>>>>> From: "Susan Davis" <s.davis@cqu.edu.au>
>>>>> Sent: ‎2016-‎02-‎24 3:34 AM
>>>>> To: "eXtended Mind, Culture, Activity" <xmca-l@mailman.ucsd.edu>
>>>>> Subject: [Xmca-l] Re: Of Possible Interest to the XCMA/CHAT Family
>>>>> 
>>>>> Thanks Robert,
>>>>> It’s great to have the book published as part of your series.  The
>>> book
>>> is
>>>>> called “Learning that matters: Revitalising Heathcote’s Rolling Role
>>> for
>>>>> the digital age”.
>>>>> 
>>>> 
>>> 
>>> https://www.sensepublishers.com/catalogs/bookseries/imagination-and-praxi
>>> s
>>>>> /
>>>>> learning-that-matters/
>>>>> 
>>>>> For those who haven’t heard of Heathcote before, she was a ‘master’
>>>>> teacher who achieved international recognition for her teaching
>>> practice
>>>>> in the 70s and 80s - in particular for pioneering processes such as
>>> Mantle
>>>>> of the Expert - which use role and fictional contexts to position
>>> children
>>>>> as ‘experts’ and active agents in investigative processes. She also
>>>>> invented this system called ‘Rolling Role’ which is a form of
>>>>> trans-disciplinary learning - where multiple classes work with the
>>> same
>>>>> common context, but from their particular frame or subject
>>> perspective.
>>>>> The beauty of it is that no one group ‘owns’ the outcome, but groups
>>>>> regularly ‘publish’ and share artefacts and outcomes throughout the
>>>>> process, with each group having to use and ‘roll’ the work of what
>>> has
>>>>> gone before.  It was a system she believed was perfectly suited for
>>>>> revisiting in the digital age… so that is what the book hopes to
>>> assist
>>>>> with… the Vygotskian and CHAT work was very helpful in
>>> conceptualising
>>> and
>>>>> understanding this work.
>>>>> 
>>>>> At times reading the work of Vygotsky and Heathcote it felt like they
>>>>> could have been writing about education today!
>>>>> 
>>>>> Educational experience, no less than theoretical research,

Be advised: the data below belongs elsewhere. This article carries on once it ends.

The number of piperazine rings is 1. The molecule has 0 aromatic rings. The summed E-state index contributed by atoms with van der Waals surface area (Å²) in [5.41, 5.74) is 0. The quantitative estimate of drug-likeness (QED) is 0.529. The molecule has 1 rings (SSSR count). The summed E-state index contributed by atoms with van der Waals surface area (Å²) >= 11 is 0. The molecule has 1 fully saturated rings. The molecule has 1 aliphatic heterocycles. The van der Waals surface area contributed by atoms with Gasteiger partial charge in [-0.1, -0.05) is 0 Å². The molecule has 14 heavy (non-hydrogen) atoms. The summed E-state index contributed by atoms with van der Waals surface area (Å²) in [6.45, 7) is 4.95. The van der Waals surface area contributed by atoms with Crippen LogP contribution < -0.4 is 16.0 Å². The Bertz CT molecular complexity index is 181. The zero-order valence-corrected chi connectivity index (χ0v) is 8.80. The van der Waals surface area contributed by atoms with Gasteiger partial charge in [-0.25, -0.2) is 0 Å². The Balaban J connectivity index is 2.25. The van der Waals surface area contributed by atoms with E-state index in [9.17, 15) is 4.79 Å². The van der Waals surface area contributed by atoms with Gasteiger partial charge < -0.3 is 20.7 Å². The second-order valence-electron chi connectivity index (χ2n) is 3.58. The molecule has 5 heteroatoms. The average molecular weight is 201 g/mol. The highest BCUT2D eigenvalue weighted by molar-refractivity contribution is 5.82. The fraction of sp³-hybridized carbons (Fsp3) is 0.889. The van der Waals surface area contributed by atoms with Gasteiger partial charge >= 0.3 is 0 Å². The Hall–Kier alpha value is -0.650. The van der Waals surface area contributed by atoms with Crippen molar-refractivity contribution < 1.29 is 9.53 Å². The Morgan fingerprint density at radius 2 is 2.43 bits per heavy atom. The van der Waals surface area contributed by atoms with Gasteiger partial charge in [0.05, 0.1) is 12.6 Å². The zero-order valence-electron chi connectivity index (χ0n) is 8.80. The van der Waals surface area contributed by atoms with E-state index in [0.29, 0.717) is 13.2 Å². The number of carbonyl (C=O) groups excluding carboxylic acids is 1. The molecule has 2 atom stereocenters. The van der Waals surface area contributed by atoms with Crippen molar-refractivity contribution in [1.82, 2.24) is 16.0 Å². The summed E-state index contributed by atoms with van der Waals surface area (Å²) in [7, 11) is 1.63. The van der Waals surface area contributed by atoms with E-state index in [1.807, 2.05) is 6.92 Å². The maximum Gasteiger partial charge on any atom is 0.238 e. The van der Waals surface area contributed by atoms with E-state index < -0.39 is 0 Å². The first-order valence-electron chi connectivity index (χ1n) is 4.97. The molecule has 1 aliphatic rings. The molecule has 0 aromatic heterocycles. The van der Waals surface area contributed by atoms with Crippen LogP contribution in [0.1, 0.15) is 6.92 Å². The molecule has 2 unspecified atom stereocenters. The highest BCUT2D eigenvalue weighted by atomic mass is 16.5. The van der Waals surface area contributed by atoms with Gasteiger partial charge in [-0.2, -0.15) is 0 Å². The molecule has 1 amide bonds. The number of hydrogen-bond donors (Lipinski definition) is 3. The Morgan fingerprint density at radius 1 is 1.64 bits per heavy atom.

>>>>> teaches us that, in practice, a straightforward learning of concepts
>>>>> always
>>>>> proves impossible and educationally fruitless. Usually, any teacher
>>>>> setting out
>>>>> on this road achieves nothing except a meaningless acquisition of
>>> words,
>>>>> mere
>>>>> verbalization in children, which is nothing more than simulation and
>>>>> imitation
>>>>> of corresponding concepts which, in reality, are concealing a vacuum.
>>> In
>>>>> such cases, the child assimilates not
>>>>> concepts but words, and he fills his memory more than his thinking.
>>> As a
>>>>> result, he ends up helpless in the face of any sensible attempt to
>>> apply
>>>>> any of
>>>>> this acquired knowledge. Essentially, this method of
>>> teaching/learning
>>>>> concepts, a purely scholastic and verbal method of teaching, which is
>>>>> condemned
>>>>> by everybody and which advocates the replacement of acquisition of
>>> living
>>>>> knowledge by the assimilation of dead and empty verbal schemes,
>>> represents
>>>>> the
>>>>> most basic failing in the field of education. (Vygotsky 1934/1994a,
>>> pp.
>>>>> 356-7)
>>>>> 
>>>>> 
>>>>> So – getting rid of the dummy run. On the face of it you
>>>>> have a rather interesting paradox in drama, because it looks like
>>> drama
>>> is
>>>>> entirely artificial and that the whole thing would be a dummy run –
>>> we
>>> are
>>>>> only
>>>>> pretending actually.  And we use words
>>>>> like pretend and play and in our culture it does suggest that it’s
>>>>> ephemeral
>>>>> and there’s no real work/life purpose for it…. So it seems to me we
>>> need
>>>>> to
>>>>> look and see what it is that makes something NOT feel like a dummy
>>> run…
>>>>> It seemed to me that one of the important aspects of not
>>>>> being a dummy run is that it matters now, we feel like its urgent
>>> now.
>>>>> (Heathcote 1993, Tape 9)
>>>>> 
>>>>> 
>>>>> 
>>>>> Cheers
>>>>> Sue
>>>>> 
>>>>> 
>>>>> Dr Susan Davis
>>>>> Senior Lecturer | School of Education & the Arts | Higher Education
>>>>> Division
>>>>> CQUniversity Australia, Noosa Campus |
>>>>> PO Box 1128, Qld 4566
>>>>> P +61 (0)7 5440 7007 | X 547007 | M +61 400 000 000| E
>>> s.davis@cqu.edu.au
>>>>> 
>>>>> 
>>>>> 
>>>>> 
>>>>> On 24/02/2016 12:14 am, "Robert Lake" <boblake@georgiasouthern.edu>
>>>> wrote:
>>>>> 
>>>>>> ​Susan Davis has published a book that weaves LSV, Dorothy Heathcote
>>> and
>>>>>> CHAT
>>>>>> into one seamless, present tense unfolding of "rolling role". If
>>> anyone
>>>>>> would like to write a review of it I can get you a copy. It has been
>>> five
>>>>>> years since Heathcote's passing and I suspect her work will become
>>> more
>>>>>> and
>>>>>> more  important in this era of standardized everything.
>>>>>> 
>>>>>> *Robert Lake*
>>>>>> 
>>>>>> https://www.sensepublishers.com/media/2709-learning-that-matters.pdf
>>>>>> 
>>>>>> 
>>>>>> For a sense of the dynamic of  Dorothy's pedagogy, scroll to about 5
>>>>>> minutes into this.
>>>>>> 
>>>>>> https://www.youtube.com/watch?v=owKiUO99qrw
>>>>> 
>>>> 
>>>> 
>>> 
>>> --
>> *Ana Marjanovic-Shane*
>> Dialogic Pedagogy Journal editor (dpj.pitt.edu)
>> Associate Professor of Education
>> Chestnut Hill College
>> phone: 267-334-2905